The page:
Ted Kolderie is one of two recipients this year of the Minnesota Association of Alternative Programs (MAAP) prestigious “Exemplary Award”. Ted received the award at the 34th Annual MAAP Conference last week at the Verizon Center in Mankato.
The Exemplary award criteria is as follows:
- The recipient must have demonstrated outstanding dedication, service and or commitment to alternative education.
- The recipient must have made a significant contribution to their students, their program, MAAP and/or their communities.
Ted has been a progressive and supportive force in education in Minnesota for many years. Below is a brief description of some of Ted’s rich history:
I’m a Middlewesterner. Grew up in Omaha. Went to Benson High. Then to Carleton College; majored in English. Accidentally got into the graduate school of public affairs at Princeton. Spent two years as a Pfc in the Army, partly at Fort Churchill up on Hudson’s Bay. Then joined the Minneapolis Tribune; covered Minneapolis city government before going to the editorial pages.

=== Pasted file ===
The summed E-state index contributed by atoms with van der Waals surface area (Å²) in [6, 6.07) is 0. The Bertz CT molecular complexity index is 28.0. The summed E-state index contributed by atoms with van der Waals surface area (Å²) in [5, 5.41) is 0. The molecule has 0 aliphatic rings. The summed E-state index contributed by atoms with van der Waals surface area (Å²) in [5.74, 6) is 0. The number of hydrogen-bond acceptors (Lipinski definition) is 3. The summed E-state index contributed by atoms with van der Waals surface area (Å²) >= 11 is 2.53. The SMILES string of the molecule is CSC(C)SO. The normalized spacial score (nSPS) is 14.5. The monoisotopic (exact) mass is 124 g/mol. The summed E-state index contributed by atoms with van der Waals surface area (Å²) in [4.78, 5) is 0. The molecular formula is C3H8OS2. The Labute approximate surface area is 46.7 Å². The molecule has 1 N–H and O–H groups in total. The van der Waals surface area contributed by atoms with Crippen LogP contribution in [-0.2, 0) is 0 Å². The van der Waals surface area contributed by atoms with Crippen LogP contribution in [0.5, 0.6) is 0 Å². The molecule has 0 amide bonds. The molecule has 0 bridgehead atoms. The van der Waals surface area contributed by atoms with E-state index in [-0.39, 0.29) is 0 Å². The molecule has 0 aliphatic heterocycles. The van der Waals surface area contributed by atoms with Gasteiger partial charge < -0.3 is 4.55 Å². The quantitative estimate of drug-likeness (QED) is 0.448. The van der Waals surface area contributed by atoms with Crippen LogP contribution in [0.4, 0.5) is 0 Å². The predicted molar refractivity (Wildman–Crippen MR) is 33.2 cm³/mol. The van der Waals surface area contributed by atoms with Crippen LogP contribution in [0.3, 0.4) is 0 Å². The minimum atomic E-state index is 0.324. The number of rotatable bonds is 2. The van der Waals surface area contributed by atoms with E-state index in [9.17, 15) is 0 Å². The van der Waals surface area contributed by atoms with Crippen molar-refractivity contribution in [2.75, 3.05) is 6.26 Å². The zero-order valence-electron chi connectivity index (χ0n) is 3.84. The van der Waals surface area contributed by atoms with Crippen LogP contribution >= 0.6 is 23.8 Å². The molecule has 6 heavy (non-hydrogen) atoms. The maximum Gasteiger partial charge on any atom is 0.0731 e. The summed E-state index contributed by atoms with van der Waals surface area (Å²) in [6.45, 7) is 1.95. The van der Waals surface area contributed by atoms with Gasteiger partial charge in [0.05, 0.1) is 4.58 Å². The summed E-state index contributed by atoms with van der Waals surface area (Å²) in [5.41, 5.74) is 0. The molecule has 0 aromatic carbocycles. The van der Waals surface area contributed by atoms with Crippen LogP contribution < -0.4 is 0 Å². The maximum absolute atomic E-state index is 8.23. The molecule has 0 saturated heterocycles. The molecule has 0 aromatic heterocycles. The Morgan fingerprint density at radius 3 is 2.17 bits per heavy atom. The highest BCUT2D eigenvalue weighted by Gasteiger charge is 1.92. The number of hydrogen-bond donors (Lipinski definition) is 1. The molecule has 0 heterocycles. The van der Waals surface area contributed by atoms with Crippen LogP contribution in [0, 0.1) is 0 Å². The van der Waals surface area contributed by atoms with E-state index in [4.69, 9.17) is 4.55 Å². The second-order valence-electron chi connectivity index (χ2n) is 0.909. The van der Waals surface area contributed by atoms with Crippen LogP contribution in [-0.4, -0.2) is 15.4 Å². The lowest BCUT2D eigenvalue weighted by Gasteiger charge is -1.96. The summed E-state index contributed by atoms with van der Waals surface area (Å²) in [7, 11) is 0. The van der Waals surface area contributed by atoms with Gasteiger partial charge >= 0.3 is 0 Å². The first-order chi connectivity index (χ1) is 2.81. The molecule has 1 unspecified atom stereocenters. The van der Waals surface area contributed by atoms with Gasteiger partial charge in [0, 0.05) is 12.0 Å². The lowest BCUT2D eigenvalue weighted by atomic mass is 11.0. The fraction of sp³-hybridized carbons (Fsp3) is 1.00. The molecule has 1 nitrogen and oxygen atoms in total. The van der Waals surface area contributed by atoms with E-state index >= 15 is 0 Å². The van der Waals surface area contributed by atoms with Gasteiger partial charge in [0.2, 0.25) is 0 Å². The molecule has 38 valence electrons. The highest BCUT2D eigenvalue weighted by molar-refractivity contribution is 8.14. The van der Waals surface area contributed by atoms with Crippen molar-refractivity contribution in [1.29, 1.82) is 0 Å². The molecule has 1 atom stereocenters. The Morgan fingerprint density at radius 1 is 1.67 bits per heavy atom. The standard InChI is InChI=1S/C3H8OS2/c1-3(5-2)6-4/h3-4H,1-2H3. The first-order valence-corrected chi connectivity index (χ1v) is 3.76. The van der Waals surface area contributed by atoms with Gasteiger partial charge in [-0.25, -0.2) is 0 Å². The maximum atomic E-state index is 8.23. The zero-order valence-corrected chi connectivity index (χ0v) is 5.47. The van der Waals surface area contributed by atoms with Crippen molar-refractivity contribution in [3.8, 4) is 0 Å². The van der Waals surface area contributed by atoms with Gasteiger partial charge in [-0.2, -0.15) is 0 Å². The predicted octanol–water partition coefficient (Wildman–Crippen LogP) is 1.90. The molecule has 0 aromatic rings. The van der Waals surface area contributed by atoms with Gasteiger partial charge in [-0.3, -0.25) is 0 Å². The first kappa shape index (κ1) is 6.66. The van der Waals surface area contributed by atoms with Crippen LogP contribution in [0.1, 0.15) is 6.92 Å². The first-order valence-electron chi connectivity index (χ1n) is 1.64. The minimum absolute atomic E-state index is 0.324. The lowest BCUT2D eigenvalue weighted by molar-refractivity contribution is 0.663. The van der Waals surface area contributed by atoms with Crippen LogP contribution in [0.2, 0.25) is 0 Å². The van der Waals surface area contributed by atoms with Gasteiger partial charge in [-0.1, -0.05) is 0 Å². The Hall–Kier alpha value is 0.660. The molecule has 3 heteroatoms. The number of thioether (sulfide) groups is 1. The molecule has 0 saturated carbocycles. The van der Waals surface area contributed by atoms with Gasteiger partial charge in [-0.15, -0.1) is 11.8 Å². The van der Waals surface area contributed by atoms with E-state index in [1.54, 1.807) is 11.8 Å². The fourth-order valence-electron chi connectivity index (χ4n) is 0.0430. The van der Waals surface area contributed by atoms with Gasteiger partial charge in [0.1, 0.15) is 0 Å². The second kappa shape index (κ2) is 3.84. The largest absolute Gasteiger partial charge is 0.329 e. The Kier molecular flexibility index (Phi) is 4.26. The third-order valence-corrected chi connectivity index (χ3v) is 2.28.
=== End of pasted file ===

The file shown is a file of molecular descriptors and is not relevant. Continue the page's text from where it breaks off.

Left in 1967 when asked to be executive director of the Citizens League. There, worked on urban and metropolitan affairs — and began to be involved in public services redesign. In 1980 Harlan Cleveland asked me to be a ‘senior fellow’ at the University of Minnesota’s Humphrey Institute where he’d become dean. There, I began to be involved with the redesign of public education: with Gov. Quie’s task force; then with Gov. Perpich’s initiative on alternative schools and open enrollment.
Later, with chartering. By the early ’90s Joe Graba and I had founded Education Evolving, as a ‘design shop’ for innovation in public education, charter and district sectors both. I continue as a senior fellow there — and also with the Center for Policy Design, where I continue as an advocate for personalized learning, for professional roles for teachers, and for killing off the old institution of ‘adolescence’.